Strike left 44 people dead, many killed by police in the deadliest violence by security forces since apartheid [EPA]
Miners at South Africa’s Lonmin-run platinum mine in Marikana are beginning to return to work after a strike in which 44 people were killed, many by police.
Al Jazeera’s Tania Page, reporting from Rustenburg near Marikana in the North West province, said on Monday 13 per cent of the 3,000 miners had returned to work to heed the new deadline issued by management.
Those who refuse to resume work will be sacked, said our correspondent.
“We have only seen a handful of miners arriving, but we did see a busload go past here,” said Page.
“One of the things to remember here is that while this deadline has been given by Lonmin, over the weekend they did back away from that threat to fire these workers.”
She said the government and religious leaders were mediating in talks between unions and Lonmin management to resolve the pay dispute which triggered the strike.
Jacob Zuma, South Africa’s president, is expected to face some tough questioning over the violence when he appears before the national executive committee of his ruling African National Congress in the capital Pretoria on Monday.
Al Jazeera’s Haru Mutasa, reporting from Johannesburg, said
Police on patrol
Police patrolled the area around the mine as workers trickled back to work with officers frequently questioning people walking in groups.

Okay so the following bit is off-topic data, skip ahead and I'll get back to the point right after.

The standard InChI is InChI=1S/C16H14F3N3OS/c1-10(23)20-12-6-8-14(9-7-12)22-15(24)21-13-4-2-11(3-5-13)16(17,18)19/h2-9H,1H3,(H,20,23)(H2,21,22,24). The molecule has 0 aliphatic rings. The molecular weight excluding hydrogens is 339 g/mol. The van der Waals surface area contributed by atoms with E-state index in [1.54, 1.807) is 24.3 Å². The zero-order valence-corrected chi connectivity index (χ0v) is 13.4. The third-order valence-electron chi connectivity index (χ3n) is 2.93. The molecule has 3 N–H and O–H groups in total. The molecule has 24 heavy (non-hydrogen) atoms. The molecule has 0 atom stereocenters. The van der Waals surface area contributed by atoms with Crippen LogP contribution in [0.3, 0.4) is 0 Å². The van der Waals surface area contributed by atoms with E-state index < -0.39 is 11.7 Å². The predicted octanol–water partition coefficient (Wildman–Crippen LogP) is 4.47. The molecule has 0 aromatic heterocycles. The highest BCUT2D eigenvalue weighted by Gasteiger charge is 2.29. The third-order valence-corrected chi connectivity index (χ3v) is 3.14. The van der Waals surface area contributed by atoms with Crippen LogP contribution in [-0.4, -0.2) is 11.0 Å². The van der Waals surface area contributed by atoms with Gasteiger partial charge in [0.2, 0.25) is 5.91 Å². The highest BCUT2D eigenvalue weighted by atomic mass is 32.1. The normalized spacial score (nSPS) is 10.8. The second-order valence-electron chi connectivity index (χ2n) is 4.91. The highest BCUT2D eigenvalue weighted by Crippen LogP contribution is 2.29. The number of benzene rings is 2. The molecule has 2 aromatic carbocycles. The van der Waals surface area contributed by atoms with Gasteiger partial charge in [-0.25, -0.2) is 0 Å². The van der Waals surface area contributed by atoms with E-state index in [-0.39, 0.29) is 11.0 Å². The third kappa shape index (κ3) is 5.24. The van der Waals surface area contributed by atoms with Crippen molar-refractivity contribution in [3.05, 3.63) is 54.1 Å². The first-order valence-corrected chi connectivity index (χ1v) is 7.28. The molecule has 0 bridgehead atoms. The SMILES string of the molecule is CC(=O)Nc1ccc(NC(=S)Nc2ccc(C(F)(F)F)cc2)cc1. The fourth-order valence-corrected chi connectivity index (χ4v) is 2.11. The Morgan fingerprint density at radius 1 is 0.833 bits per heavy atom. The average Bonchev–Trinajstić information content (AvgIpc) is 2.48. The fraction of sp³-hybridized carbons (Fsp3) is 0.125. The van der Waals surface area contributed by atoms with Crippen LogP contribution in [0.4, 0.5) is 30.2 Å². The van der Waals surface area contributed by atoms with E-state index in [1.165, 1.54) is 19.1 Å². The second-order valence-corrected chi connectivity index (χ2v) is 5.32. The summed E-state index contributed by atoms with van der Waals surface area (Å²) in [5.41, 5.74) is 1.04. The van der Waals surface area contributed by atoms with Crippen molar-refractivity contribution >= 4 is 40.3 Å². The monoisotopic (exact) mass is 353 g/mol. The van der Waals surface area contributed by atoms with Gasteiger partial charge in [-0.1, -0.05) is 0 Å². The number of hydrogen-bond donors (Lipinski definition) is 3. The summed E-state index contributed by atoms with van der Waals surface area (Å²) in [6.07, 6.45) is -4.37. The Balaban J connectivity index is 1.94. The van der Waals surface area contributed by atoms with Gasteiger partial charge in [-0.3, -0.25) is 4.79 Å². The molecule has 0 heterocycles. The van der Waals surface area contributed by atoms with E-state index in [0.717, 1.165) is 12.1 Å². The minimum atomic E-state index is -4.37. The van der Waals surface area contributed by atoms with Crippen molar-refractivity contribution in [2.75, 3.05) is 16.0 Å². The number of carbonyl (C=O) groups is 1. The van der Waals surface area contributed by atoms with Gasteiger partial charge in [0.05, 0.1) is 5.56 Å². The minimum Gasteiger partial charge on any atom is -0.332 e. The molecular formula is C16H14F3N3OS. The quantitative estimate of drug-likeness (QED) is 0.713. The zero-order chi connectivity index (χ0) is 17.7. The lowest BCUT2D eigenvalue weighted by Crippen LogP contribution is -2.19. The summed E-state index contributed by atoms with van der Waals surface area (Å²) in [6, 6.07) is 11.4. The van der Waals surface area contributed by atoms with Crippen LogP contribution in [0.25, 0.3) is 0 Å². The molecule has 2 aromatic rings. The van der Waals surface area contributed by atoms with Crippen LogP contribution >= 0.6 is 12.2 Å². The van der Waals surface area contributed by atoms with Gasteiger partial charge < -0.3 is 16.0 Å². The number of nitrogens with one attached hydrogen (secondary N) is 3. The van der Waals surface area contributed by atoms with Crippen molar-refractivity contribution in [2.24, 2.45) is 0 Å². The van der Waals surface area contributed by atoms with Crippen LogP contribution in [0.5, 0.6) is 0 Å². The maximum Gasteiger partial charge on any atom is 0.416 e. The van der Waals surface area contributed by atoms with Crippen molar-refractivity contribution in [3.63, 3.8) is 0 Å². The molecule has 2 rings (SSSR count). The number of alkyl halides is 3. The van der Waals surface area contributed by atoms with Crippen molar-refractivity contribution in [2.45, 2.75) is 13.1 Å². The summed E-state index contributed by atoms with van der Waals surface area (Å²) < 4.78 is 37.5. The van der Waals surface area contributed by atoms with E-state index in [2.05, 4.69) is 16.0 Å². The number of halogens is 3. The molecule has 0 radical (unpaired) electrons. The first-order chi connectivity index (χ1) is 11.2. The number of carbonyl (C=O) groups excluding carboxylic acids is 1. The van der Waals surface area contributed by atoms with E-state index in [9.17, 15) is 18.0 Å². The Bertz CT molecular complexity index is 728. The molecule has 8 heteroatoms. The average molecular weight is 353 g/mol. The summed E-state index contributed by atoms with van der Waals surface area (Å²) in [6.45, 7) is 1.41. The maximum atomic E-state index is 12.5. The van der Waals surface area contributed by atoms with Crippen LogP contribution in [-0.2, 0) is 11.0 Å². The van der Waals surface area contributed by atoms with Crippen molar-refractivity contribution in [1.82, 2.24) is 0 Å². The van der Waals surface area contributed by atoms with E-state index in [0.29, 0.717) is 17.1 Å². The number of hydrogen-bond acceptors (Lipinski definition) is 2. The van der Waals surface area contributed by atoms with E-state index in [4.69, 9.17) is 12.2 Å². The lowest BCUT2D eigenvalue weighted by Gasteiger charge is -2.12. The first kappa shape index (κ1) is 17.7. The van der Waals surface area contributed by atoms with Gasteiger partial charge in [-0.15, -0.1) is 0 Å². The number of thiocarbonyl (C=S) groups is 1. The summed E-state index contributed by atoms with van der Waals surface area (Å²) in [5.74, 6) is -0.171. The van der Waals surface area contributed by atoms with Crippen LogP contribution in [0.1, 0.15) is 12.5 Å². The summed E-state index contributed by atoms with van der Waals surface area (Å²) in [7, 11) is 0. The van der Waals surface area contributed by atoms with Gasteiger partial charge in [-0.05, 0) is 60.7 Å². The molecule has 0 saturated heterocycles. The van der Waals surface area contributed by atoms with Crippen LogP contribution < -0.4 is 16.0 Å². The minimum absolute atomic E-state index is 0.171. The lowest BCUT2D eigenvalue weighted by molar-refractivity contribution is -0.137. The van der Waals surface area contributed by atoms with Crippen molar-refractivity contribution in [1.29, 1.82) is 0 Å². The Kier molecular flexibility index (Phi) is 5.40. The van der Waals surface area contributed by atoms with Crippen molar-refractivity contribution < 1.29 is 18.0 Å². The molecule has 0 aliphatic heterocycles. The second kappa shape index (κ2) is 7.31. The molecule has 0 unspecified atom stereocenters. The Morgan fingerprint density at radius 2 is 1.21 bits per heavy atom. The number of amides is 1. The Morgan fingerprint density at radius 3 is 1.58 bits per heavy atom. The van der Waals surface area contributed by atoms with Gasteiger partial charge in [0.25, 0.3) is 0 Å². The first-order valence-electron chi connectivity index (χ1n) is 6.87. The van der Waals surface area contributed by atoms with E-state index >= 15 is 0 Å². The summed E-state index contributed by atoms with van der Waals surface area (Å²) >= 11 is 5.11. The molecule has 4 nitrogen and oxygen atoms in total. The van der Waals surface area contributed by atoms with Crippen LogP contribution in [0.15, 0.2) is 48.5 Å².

Armed private security guards controlled access to the mine where the morning underground shift started at 5am (0300 GMT).
“I came to see if it is safe to return to work. Police have advised us not to mill around in groups around the mine, they say it is for our safety, ” said Johannes Ndebele outside a shaft entrance.
“I decided to return to work because the strike has not been successful, but other people back in the hostel want to continue with the strike. They say they want money first,” he added.
Operations at the Marikana mine, the world’s third-largest platinum producer, ground to a halt on August 10 when 3,000 rock drill operators started a vigil on a hill, demanding a 300-per cent pay rise.
The strike degenerated into violent clashes between workers, leading to the deaths of 10 people, including two policemen.
On August 17 police called in to end the strike opened fire on the miners killing 34 people.
Although Lonmin said it was expecting a high number workers to resume work, our correspondent said there was “something of a standoff”, adding that many workers were still demanding $1,500-a-month salary.
The government has apologised for the violence and instituted a commission of inquiry that is expected to come up with a report in four months.
Sue Vey, a spokeswoman for Lonmin, said: “We are quite upbeat. We are hopeful we will get more workers.”
Production at the mines has not yet resumed, with Lonmin saying mining operations would restart once it has secured “sufficient numbers” of workers and safety has been ensured.
“No production is happening. Yesterday’s shift was all about making the place safe, cleaning and briefings,” Vey told the AFP news agency.
The company is likely to battle to meet its annual production target of 750,000 ounces.